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  • Print publication year: 2011
  • Online publication date: September 2011

19 - Products, perimeters and politics

from Part IV - The transnational embedded firm and the financial crisis



Ever since Beck’s observation that we live in a “risk society,” the role of risk in structuring the activities of policy-makers and profit-seeking organizations has become ever more prominent. A number of analysts have noted how risk management is a central preoccupation of businesses of all kinds, orienting both their internal activities and their external relations with their “stakeholders.” Indeed to the extent that the phenomenal growth of derivatives and credit default swap (CDS) trading is argued to have been one contributory factor in the global financial crisis of 2007–2009 (GFC), these financial products were sold to so-called “end user” businesses (airlines, commodities producers, etc.) as a risk mitigation strategy. As many have pointed out since the advent of the GFC, the financial services firms who packaged and sold these products appeared less adept at engaging in their own internal risk mitigation processes.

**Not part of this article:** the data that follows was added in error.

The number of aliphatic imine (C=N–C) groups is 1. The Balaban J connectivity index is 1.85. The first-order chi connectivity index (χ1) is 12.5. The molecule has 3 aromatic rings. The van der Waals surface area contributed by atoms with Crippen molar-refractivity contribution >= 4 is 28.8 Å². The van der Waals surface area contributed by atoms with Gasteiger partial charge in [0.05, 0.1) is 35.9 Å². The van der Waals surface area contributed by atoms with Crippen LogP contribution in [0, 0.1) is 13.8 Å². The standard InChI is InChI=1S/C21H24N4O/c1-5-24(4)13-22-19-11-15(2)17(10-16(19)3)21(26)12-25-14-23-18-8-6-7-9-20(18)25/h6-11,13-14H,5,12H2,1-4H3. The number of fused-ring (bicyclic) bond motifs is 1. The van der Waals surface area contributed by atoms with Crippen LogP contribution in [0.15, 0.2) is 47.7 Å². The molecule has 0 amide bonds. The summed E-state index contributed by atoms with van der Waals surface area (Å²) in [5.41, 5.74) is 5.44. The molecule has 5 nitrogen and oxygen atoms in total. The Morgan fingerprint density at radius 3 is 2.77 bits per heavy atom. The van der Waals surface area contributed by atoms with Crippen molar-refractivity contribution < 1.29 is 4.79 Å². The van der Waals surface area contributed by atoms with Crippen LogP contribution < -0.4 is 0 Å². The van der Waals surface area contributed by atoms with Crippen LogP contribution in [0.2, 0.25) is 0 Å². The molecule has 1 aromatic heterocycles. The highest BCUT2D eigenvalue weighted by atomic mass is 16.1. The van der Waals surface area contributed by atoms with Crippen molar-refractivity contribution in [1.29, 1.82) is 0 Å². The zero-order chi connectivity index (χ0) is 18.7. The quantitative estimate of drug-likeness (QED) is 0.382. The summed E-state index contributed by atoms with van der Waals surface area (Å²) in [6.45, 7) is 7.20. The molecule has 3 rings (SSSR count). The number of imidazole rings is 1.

Meanwhile “risk-based regulation” has increasingly captured the imagination of regulators, whether because of directives from politicians – as in the UK – as a response to resource shortages, or because it became synonymous with “smart regulation.” A number of commentators have observed that structuring regulatory activities in terms of a hierarchy of risk requires a different stance from a more traditional regulatory preoccupation with uniform adherence to legal norms. Despite its increasing popularity as a form of meta-regulation, Black and Baldwin point out that the risk-based regulation operationalized by the Financial Services Authority in the UK took part of the blame for a regulatory failure to protect the public during the GFC. The attempt to identify which institutions and activities posed the most risk to the regulatory system with a view to concentrating regulatory effort there does not appear to have worked particularly well in the UK. Despite the lack of a ringing endorsement for contemporary practices of risk-based regulation, the discourse of “systemic risk” has nonetheless emerged as central to the activities of policy-makers and politicians globally in the wake of the financial crisis.

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